Sh-Boom

Oh, life could be a dream (sh-boom)
If I could take you up in paradise up above (sh-boom)
If you would tell me I’m the only one that you love
Life could be a dream, sweetheart

Sh-Boom, The Crew Cuts (1954)

Over the past few years, there has been an ever-growing chatter as to whether our existence is real or just a simulation in some super powerful computer.  Reading these metaphysical discussions can end up causing an existential crisis of faith type moments in some people.  But that is only partly what this post is about.

Continue reading “Sh-Boom”

The Reluctant Leader

What makes a person a leader?  This is something that I’ve struggled with for many years.  The easiest definition I could find was the following:

Leader – Google Search

Seems simple enough, but what truly makes a person a leader?  Is it their knowledge?  Their charisma?  Their talent?  There doesn’t appear to be a single all-encompassing answer to that question.  Some leaders have a little from column A and a little from column B; others are purely column A or column B.  And still the rare mavericks have something from another page altogether. Continue reading “The Reluctant Leader”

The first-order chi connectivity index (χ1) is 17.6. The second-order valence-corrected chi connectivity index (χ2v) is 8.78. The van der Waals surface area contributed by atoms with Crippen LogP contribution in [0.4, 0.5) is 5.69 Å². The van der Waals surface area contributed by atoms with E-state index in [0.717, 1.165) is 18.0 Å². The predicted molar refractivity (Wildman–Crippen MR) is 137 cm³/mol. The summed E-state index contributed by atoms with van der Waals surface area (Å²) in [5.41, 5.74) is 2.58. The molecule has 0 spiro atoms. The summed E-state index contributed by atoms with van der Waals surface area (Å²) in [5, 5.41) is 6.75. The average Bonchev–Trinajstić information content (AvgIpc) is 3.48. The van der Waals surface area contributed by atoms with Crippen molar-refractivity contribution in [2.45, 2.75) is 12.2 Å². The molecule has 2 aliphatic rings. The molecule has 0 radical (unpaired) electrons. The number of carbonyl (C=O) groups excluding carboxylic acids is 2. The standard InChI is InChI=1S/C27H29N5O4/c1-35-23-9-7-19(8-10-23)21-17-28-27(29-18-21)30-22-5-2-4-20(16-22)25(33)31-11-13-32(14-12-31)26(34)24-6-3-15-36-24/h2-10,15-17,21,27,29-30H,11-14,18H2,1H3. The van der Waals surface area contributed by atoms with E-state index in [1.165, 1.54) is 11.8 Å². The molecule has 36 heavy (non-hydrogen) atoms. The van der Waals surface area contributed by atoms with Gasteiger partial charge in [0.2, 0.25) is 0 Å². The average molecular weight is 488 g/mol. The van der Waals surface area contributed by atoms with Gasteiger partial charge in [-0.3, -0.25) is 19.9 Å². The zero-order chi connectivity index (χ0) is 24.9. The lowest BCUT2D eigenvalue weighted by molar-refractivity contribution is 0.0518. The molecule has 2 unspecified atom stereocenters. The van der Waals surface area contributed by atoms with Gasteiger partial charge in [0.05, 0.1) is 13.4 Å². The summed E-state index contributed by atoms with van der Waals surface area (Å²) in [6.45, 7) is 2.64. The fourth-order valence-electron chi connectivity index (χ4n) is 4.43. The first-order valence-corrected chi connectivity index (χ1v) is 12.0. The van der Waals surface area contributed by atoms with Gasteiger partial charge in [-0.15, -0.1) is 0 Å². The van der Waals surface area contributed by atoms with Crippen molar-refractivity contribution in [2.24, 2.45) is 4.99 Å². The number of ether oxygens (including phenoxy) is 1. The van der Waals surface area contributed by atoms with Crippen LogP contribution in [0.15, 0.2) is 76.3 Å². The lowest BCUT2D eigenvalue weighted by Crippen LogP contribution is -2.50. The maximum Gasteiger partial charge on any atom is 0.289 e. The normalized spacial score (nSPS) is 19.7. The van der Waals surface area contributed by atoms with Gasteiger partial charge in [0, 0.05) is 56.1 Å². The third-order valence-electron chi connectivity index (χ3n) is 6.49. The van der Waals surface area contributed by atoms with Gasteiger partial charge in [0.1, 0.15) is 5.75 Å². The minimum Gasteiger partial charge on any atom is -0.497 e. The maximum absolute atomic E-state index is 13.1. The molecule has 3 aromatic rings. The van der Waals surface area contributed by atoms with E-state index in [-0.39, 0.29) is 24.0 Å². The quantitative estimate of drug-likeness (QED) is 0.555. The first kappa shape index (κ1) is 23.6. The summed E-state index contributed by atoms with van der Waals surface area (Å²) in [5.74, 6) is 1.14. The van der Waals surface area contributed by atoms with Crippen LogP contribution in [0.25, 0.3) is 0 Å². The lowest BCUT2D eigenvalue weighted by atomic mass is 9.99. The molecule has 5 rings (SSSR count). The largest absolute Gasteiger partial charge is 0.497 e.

Disconnected

In my previous life, I was well-connected.  From morning til night, I found myself in front of a computer for nearly every instant that I was not working or sleeping.  Actually, even sleep did not always dissuade me as I’d often pull my laptop next to my bed in case someone would message me in the middle of the night.  (I did have friends in Australia, Europe and on the West coast after all!)  I would get up in the morning and the first thing I did was sign in.  I would get home from work – sign in.  I had even set up my apartment so that while seated at my computer, I could watch TV.  My life consisted of being online. I had become an extension of the internet.

It was during these years (the majority of my 20’s really) that I “disconnected” from the real world and connected electronically.  All of my friends were chat buddies.  I would spend countless hours in chat rooms, or just messaging my friends.  I’d communally watch TV with people, chatting about the show during commercials.  (How many “OMG can you believe that?!” conversations about Lost did we have Nat?)

hatch

LOCKE: Why don’t you want to go down there, Jack?